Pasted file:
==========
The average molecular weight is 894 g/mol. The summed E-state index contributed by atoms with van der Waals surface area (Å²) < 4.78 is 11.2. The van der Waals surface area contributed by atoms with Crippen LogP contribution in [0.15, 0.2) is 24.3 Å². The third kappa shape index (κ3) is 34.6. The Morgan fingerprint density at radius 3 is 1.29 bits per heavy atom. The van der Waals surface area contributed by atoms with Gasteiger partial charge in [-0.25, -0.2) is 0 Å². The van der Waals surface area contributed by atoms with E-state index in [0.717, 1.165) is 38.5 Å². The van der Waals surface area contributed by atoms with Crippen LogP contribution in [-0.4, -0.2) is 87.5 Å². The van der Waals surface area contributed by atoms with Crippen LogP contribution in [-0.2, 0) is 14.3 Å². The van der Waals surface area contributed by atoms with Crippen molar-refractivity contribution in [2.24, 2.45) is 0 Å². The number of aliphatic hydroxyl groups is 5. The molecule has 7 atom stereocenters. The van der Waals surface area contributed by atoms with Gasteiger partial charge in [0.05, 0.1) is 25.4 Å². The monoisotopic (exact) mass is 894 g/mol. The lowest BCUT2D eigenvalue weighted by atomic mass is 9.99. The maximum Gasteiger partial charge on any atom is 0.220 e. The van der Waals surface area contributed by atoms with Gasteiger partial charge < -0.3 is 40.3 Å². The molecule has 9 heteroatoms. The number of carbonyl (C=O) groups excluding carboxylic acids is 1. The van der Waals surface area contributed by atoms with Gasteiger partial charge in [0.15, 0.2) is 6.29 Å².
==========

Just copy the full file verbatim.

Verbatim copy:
The average molecular weight is 894 g/mol. The summed E-state index contributed by atoms with van der Waals surface area (Å²) < 4.78 is 11.2. The van der Waals surface area contributed by atoms with Crippen LogP contribution in [0.15, 0.2) is 24.3 Å². The third kappa shape index (κ3) is 34.6. The Morgan fingerprint density at radius 3 is 1.29 bits per heavy atom. The van der Waals surface area contributed by atoms with Gasteiger partial charge in [-0.25, -0.2) is 0 Å². The van der Waals surface area contributed by atoms with E-state index in [0.717, 1.165) is 38.5 Å². The van der Waals surface area contributed by atoms with Crippen LogP contribution in [-0.4, -0.2) is 87.5 Å². The van der Waals surface area contributed by atoms with Crippen LogP contribution in [-0.2, 0) is 14.3 Å². The van der Waals surface area contributed by atoms with Crippen molar-refractivity contribution in [2.24, 2.45) is 0 Å². The number of aliphatic hydroxyl groups is 5. The molecule has 7 atom stereocenters. The van der Waals surface area contributed by atoms with Gasteiger partial charge in [0.05, 0.1) is 25.4 Å². The monoisotopic (exact) mass is 894 g/mol. The lowest BCUT2D eigenvalue weighted by atomic mass is 9.99. The maximum Gasteiger partial charge on any atom is 0.220 e. The van der Waals surface area contributed by atoms with Gasteiger partial charge < -0.3 is 40.3 Å². The molecule has 9 heteroatoms. The number of carbonyl (C=O) groups excluding carboxylic acids is 1. The van der Waals surface area contributed by atoms with Gasteiger partial charge in [0.15, 0.2) is 6.29 Å².